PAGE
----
Somehow, he had gotten his hands on pictures of her mother, herself and Gabriel, and put them into a composite grouping that looked as if they had posed for it together. He had aged Catherine to what she would have been in that year, her hair streaked with silver, her face lined with traces of a lifetime of joy and sorrow.

She lifted the framed picture out of the box, unable to take her eyes off it. “Oh, Jarod!” she breathed. “It’s beautiful.” Her fingertips trailed over the beloved faces, and she smiled wistfully as she studied her mother’s eyes. Catherine always used to read Dickens’ Christmas Carol to her during the holiday season, when she tucked her in bed at night. “The Ghost of Christmas Past.”

“And the specter of Christmas Present,” Jarod added softly. “Merry Christmas, Morgan.”

She glanced at him, her attention snatched by the haunted sound of his voice. He was sitting perfectly still, his robe gripped in white knuckled hands. He stared straight ahead, at nothing in particular. Perspiration beaded his forehead and upper lip.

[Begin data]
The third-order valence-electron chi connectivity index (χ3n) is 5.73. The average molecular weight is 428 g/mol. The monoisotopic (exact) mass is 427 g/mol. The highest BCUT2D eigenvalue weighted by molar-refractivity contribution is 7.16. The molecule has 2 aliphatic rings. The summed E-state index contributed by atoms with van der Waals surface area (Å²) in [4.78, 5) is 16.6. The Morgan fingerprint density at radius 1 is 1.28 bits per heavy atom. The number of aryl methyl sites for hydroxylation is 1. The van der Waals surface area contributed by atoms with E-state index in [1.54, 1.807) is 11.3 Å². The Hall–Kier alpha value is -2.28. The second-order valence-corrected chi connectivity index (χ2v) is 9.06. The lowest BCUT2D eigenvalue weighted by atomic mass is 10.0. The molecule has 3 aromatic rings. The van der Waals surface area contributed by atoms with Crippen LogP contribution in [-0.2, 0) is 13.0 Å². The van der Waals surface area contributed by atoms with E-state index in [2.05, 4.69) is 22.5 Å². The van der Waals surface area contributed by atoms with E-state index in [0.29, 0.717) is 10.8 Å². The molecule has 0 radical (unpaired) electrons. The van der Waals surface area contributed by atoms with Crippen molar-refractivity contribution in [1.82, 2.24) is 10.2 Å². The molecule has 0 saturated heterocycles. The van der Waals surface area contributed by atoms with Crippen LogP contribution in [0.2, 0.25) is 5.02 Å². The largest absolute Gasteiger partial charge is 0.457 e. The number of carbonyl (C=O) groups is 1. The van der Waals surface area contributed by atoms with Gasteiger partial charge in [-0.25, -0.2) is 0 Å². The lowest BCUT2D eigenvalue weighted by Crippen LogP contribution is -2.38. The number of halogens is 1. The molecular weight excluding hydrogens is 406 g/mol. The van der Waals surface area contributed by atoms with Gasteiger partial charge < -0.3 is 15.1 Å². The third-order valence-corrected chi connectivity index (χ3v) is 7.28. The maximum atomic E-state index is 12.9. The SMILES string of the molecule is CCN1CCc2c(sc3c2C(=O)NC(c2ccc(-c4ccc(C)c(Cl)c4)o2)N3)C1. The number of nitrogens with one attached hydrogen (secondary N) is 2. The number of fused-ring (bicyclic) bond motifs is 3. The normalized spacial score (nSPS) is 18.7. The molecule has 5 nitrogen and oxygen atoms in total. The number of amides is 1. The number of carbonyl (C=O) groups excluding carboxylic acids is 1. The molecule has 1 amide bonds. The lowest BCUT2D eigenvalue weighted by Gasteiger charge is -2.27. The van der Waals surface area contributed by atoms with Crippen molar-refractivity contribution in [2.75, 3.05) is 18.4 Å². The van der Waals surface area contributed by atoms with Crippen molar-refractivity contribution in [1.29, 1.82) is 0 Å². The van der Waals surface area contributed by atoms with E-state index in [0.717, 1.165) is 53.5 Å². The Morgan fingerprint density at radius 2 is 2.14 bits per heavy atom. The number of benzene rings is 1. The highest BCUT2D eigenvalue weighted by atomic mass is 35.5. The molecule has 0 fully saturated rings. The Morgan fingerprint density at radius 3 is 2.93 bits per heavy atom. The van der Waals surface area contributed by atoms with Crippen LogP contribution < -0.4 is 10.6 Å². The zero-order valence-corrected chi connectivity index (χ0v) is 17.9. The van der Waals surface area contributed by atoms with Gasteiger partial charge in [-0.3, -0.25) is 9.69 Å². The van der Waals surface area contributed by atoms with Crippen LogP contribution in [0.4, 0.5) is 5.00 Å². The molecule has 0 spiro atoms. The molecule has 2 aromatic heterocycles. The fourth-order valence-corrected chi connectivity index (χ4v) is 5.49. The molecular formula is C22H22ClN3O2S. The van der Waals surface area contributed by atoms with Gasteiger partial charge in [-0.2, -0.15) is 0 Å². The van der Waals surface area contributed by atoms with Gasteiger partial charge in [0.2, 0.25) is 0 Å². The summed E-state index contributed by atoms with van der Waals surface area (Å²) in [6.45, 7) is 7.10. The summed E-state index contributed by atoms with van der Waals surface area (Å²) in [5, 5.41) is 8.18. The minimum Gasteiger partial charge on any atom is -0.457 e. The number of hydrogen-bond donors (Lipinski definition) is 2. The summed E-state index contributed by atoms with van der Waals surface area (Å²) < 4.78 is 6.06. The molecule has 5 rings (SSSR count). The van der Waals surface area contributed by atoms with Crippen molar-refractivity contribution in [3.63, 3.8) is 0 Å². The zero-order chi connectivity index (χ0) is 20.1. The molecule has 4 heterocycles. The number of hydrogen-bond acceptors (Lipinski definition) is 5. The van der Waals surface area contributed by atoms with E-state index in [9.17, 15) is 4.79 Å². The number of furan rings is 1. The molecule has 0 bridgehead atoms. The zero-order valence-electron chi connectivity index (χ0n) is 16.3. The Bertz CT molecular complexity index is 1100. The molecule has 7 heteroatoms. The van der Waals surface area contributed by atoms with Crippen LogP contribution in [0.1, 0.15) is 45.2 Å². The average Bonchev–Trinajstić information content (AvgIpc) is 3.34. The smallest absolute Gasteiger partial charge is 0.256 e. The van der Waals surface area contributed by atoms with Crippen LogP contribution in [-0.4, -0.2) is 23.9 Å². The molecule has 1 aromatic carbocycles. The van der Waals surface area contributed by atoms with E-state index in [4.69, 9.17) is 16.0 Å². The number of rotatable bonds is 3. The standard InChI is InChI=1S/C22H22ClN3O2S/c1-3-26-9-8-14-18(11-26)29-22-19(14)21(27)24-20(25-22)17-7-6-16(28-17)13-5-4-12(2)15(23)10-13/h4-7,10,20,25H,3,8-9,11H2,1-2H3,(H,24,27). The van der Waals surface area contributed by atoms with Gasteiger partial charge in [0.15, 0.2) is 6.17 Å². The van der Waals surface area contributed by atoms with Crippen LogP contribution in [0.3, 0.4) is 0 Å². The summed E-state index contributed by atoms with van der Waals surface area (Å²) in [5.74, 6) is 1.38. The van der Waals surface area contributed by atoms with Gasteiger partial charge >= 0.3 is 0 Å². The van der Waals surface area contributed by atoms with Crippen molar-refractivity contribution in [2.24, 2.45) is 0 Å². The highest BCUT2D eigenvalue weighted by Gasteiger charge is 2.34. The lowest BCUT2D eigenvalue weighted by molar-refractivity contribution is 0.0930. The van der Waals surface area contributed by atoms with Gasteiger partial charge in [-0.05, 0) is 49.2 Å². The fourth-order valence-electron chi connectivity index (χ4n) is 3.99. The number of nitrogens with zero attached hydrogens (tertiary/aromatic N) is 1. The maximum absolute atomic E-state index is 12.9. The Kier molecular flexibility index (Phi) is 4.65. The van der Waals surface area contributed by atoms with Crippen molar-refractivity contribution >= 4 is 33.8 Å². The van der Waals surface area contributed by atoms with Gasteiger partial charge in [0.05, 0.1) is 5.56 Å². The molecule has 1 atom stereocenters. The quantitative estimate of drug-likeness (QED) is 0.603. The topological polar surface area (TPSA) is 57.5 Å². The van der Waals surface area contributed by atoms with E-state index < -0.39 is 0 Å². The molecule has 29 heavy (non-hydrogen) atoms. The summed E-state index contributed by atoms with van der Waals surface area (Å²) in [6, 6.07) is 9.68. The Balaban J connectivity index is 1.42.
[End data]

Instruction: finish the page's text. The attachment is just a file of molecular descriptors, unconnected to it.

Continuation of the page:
“What is it, Jarod?”

“I just…” He swallowed, blinked, shook his head as if trying to rid himself of something. “I wanted Aurora. Every moment of happiness makes me remember, and every hurt, no matter how small, makes me wish… The hunger never quite goes away, and sometimes… If it had been sitting right in front of me, I’d have taken it, even now.” He sighed raggedly, and rubbed his face with his hands wearily. “I can’t ever be near it again, you know? I can’t trust myself with it. And maybe you shouldn’t trust me completely. Not ever.”

She leaned close, her picture clutched to her chest. Slipping her arm around his shoulders, she whispered, “I trust you with my life. And I know that, if you had to choose between someone you care about and Aurora, you’d choose love. You’re just made that way.”